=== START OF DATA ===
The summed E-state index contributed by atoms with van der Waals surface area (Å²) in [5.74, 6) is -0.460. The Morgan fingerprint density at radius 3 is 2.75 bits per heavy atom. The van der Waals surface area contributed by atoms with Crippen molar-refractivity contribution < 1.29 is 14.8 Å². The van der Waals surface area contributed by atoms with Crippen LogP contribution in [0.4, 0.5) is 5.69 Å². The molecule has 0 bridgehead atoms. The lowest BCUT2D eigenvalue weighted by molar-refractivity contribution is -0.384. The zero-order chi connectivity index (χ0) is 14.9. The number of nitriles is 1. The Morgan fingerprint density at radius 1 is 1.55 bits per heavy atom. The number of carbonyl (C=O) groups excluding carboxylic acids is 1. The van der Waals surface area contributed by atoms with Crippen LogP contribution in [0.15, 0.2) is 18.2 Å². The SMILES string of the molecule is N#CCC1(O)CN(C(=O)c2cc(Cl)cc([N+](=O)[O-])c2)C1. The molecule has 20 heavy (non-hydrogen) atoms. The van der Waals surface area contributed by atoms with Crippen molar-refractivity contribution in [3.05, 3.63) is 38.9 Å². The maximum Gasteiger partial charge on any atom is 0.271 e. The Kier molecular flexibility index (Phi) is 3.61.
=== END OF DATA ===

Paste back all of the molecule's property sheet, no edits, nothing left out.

The summed E-state index contributed by atoms with van der Waals surface area (Å²) in [5.74, 6) is -0.460. The Morgan fingerprint density at radius 3 is 2.75 bits per heavy atom. The van der Waals surface area contributed by atoms with Crippen molar-refractivity contribution < 1.29 is 14.8 Å². The van der Waals surface area contributed by atoms with Crippen LogP contribution in [0.4, 0.5) is 5.69 Å². The molecule has 0 bridgehead atoms. The lowest BCUT2D eigenvalue weighted by molar-refractivity contribution is -0.384. The zero-order chi connectivity index (χ0) is 14.9. The number of nitriles is 1. The Morgan fingerprint density at radius 1 is 1.55 bits per heavy atom. The number of carbonyl (C=O) groups excluding carboxylic acids is 1. The van der Waals surface area contributed by atoms with Crippen LogP contribution in [0.15, 0.2) is 18.2 Å². The SMILES string of the molecule is N#CCC1(O)CN(C(=O)c2cc(Cl)cc([N+](=O)[O-])c2)C1. The molecule has 20 heavy (non-hydrogen) atoms. The van der Waals surface area contributed by atoms with Crippen molar-refractivity contribution in [3.05, 3.63) is 38.9 Å². The maximum Gasteiger partial charge on any atom is 0.271 e. The Kier molecular flexibility index (Phi) is 3.61.